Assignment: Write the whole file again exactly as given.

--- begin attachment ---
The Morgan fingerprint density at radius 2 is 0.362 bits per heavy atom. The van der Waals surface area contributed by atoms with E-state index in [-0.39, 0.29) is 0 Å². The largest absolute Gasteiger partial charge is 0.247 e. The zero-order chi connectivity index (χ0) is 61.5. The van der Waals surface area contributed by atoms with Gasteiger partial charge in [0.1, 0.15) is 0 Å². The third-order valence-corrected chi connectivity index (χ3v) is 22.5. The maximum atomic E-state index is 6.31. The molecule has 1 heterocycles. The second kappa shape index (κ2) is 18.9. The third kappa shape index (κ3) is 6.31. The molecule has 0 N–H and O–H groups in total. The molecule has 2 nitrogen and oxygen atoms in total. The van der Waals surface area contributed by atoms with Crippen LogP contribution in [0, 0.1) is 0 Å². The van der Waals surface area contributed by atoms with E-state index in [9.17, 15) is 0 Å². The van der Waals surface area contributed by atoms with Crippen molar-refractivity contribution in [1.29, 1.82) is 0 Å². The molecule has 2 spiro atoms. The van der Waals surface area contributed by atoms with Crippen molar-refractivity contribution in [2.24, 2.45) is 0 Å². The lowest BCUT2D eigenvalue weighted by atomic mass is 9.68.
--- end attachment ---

The Morgan fingerprint density at radius 2 is 0.362 bits per heavy atom. The van der Waals surface area contributed by atoms with E-state index in [-0.39, 0.29) is 0 Å². The largest absolute Gasteiger partial charge is 0.247 e. The zero-order chi connectivity index (χ0) is 61.5. The van der Waals surface area contributed by atoms with Gasteiger partial charge in [0.1, 0.15) is 0 Å². The third-order valence-corrected chi connectivity index (χ3v) is 22.5. The maximum atomic E-state index is 6.31. The molecule has 1 heterocycles. The second kappa shape index (κ2) is 18.9. The third kappa shape index (κ3) is 6.31. The molecule has 0 N–H and O–H groups in total. The molecule has 2 nitrogen and oxygen atoms in total. The van der Waals surface area contributed by atoms with Crippen LogP contribution in [0, 0.1) is 0 Å². The van der Waals surface area contributed by atoms with E-state index in [9.17, 15) is 0 Å². The van der Waals surface area contributed by atoms with Crippen molar-refractivity contribution in [1.29, 1.82) is 0 Å². The molecule has 2 spiro atoms. The van der Waals surface area contributed by atoms with Crippen molar-refractivity contribution in [2.24, 2.45) is 0 Å². The lowest BCUT2D eigenvalue weighted by atomic mass is 9.68.